The Magnificent Seven reminded me a lot of True Grit. Who better than Denzel Washington as Sam Chisolm to pull off the lead character as a sharp shooter and warrant officer with the monumental task of taking out an evil, greedy villain like corrupt industrialist, Bartholomew Bogue (Peter Sarsgaard). The Magnificent Seven takes place in 1879 and focuses on a gold mining town called Rose Creek. The town, filled with regular GOD fearing folk, is overpowered by Bogue and many of the locals are slaughtered, including Matthew Cullen (Matt Bomer) who tried to stand up to Bogue. After the slaughter, Matthew’s wife, Emma Cullen (Haley Bennett) along with a friend, Teddy Q (Luke Grimes) leave town in search of someone who can help stop Bogue and return Rose Creek back to the people.
After listening to Emma’s story and learning of the culprit’s name, Chisolm sets out to recruit a group of gunslingers who can help him, starting with gambler Josh Faraday (Chris Pratt). They are later joined by sharpshooter Goodnight Robicheaux (Ethan Hawke), knife-wielding assassin Billy Rocks (Byung-hun Lee), skilled tracker Jack Horne (Vincent D’Onofrio), Comanche warrior Red Harvest (Martin Sensmeier) and notorious Mexican outlaw Vasquez (Manuel Garcia-Rulfo).
After the Magnificent Seven arrive in Rose Creek, a gunfight with Bogue’s enforcer McCann (Cam Gigandet) ensues. The Seven manage to win and sends a warning and challenges Bogue to return and fight or simply leave the town. As usual, there’s much more to this story but I’m minimizing spoilers, so I can say no more. This was a fairly good western or what my mom use to call a “shoot em up”. This remake of the 1960 version of The Magnificent Seven brings nothing new or earth shattering to the plate, but is very entertaining and well acted.
Posted in DVD MOVIE REVIEWS
Tagged bartholomew bogue, billy rocks, byung-hun lee, cam gigandet, chris pratt, denzel washington, ethan hawke, goodnight robicheaux, jack horne, josh faraday, luke grimes, manuel garcia-rulfo, martin sensmeier, matt bomer, matthew cullen, mccann, peter sarsgaard, red harvest, rose creek, sam chisolm, teddy q, the magnificent seven, vasquez, vincent d'onofrio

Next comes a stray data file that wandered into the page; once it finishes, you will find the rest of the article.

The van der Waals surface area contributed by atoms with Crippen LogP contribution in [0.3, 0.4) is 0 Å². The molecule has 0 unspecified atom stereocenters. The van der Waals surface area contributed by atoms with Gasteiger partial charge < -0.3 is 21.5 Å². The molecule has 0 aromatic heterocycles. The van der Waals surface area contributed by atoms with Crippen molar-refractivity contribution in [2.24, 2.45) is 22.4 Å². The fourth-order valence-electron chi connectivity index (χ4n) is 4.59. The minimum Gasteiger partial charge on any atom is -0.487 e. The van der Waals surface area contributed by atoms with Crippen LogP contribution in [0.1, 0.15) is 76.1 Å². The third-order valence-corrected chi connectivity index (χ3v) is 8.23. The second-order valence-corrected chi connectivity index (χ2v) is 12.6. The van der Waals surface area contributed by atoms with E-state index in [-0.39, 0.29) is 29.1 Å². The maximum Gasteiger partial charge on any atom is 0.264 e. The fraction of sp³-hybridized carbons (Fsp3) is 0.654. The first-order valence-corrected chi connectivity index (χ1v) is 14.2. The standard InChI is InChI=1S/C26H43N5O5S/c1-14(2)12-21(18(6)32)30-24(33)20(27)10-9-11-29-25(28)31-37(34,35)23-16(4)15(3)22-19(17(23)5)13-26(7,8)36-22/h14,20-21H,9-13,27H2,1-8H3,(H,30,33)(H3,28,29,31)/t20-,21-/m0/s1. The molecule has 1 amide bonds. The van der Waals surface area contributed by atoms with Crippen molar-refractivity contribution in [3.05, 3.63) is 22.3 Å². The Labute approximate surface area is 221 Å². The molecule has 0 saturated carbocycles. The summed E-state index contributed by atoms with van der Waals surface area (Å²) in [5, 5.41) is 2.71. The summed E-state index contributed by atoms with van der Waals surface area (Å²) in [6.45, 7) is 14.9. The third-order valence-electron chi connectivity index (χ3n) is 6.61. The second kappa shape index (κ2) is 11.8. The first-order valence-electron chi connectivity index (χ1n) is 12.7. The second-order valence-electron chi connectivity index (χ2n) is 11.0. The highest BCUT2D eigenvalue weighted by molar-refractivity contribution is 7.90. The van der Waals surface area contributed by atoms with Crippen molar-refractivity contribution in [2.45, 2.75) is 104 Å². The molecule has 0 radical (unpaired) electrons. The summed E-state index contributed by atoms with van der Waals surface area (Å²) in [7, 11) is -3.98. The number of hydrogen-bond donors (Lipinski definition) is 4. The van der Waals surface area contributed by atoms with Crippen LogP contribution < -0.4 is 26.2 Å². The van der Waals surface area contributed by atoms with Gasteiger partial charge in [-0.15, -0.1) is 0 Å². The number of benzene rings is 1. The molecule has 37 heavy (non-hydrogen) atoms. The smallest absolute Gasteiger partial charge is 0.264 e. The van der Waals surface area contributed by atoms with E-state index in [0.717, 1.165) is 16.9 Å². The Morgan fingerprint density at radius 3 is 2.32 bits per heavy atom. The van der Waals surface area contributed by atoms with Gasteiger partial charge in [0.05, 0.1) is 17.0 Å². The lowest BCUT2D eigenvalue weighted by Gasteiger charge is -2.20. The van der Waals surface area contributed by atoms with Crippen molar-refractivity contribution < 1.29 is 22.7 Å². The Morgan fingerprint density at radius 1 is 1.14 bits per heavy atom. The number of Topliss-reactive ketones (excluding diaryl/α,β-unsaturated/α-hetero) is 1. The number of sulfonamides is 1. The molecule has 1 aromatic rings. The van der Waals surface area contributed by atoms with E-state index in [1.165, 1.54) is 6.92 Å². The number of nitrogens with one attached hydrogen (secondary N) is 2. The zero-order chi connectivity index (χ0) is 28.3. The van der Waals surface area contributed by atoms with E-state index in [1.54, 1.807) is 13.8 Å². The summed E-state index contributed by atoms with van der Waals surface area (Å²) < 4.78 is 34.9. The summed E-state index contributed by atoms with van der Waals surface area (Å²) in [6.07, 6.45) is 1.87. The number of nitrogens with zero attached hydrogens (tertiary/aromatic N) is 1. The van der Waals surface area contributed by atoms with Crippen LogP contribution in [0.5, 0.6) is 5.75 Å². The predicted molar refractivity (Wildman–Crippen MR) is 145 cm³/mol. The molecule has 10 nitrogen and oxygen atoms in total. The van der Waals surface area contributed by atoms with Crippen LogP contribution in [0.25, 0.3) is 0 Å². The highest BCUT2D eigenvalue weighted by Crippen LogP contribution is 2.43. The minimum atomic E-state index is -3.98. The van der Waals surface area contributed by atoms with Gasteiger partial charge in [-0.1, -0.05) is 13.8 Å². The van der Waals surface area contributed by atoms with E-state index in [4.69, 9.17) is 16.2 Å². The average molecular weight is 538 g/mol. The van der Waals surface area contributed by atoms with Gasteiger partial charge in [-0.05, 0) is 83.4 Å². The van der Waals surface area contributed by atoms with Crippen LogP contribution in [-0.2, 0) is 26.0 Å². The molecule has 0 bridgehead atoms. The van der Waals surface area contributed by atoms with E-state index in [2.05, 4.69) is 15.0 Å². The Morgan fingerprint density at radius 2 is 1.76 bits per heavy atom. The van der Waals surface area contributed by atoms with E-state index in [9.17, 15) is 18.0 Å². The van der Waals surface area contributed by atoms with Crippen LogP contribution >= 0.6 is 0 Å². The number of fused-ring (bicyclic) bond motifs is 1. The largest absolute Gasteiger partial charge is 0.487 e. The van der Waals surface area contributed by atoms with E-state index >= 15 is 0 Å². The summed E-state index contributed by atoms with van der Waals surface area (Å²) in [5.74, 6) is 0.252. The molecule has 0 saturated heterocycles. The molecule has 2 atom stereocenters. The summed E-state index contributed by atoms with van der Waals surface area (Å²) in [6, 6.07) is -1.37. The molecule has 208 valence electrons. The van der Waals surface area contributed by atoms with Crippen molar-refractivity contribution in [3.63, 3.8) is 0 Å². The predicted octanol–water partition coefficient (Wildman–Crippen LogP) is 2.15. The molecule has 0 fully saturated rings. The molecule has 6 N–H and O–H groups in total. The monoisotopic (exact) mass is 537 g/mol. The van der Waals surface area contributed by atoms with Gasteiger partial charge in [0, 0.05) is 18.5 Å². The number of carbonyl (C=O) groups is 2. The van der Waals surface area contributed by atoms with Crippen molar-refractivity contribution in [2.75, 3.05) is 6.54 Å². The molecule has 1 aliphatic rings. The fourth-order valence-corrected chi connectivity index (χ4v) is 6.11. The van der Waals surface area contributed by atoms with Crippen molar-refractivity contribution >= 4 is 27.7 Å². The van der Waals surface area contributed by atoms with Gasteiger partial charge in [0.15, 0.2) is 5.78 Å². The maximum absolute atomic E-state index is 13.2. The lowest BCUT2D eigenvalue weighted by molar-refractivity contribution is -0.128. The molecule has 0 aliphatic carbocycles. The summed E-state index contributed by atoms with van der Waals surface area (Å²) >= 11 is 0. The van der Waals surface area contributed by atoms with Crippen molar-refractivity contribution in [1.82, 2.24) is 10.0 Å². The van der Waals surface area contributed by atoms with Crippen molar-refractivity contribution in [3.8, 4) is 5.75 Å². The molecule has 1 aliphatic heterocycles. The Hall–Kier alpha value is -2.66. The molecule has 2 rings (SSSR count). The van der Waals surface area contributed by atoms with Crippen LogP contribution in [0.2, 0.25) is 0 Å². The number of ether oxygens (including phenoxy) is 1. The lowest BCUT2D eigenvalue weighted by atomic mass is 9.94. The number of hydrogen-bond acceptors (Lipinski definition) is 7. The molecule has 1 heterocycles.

I smell Oscar nominations here. The Judge goes deep into ones soul. I loved the way it wrapped up the ending and I loved the cast. Robert Downing, Jr. plays Hank Palmer, a hot shot lawyer from Chicago who has a reputation for winning his cases. When his mother dies, Hank is summoned back home where he hasn’t been for 20 years. He’s leaving his troubled home in Chicago where he has a cheating wife and a small daughter, arriving in his home town of Carlinville, Indiana where he has 2 brothers Glen Palmer (Vincent D’Onofrio) and Dale Palmer (Jeremy Strong) and a father, Judge Joseph Palmer (Robert Duvall) that makes up a dysfunctional family that he never speaks to. Hank expected his trip back home to be short but when his father is accused of murdering a convict he sentenced in his court years ago, Hank stays to defend him. Many paths are explored in this 2 hour and 27 minute film. So far, The Judge has proven to be a more than worthy contender among the better movies I’ve seen this year. Billy Bob Thornton plays the states attorney (Dwight Dickham) who prosecutes the judge. Dax Shepard plays C. P. Kennedy the defense co-council and Hank’s daughter, Laura Palmer (Emma Tremblay) are just a few that make an excellent cast. While visiting Carlinville, Hank discovers there are many old relationships that need closure. This film makes for a very interesting story and well worth the price of a movie ticket to see it.
[THE JUDGE is nominated for Best Supporting Actor]
Posted in DVD MOVIE REVIEWS
Tagged billy bob thornton, c p kennedy, carlinville indiana, chicago, dale palmer, dax shepard, dwight dickham, emma tremblay, glen palmer, hank palmer, jeremy strong, joseph palmer, laura palmer, lawyer, robert downing jr, robert duvall, the judge, vincent d'onofrio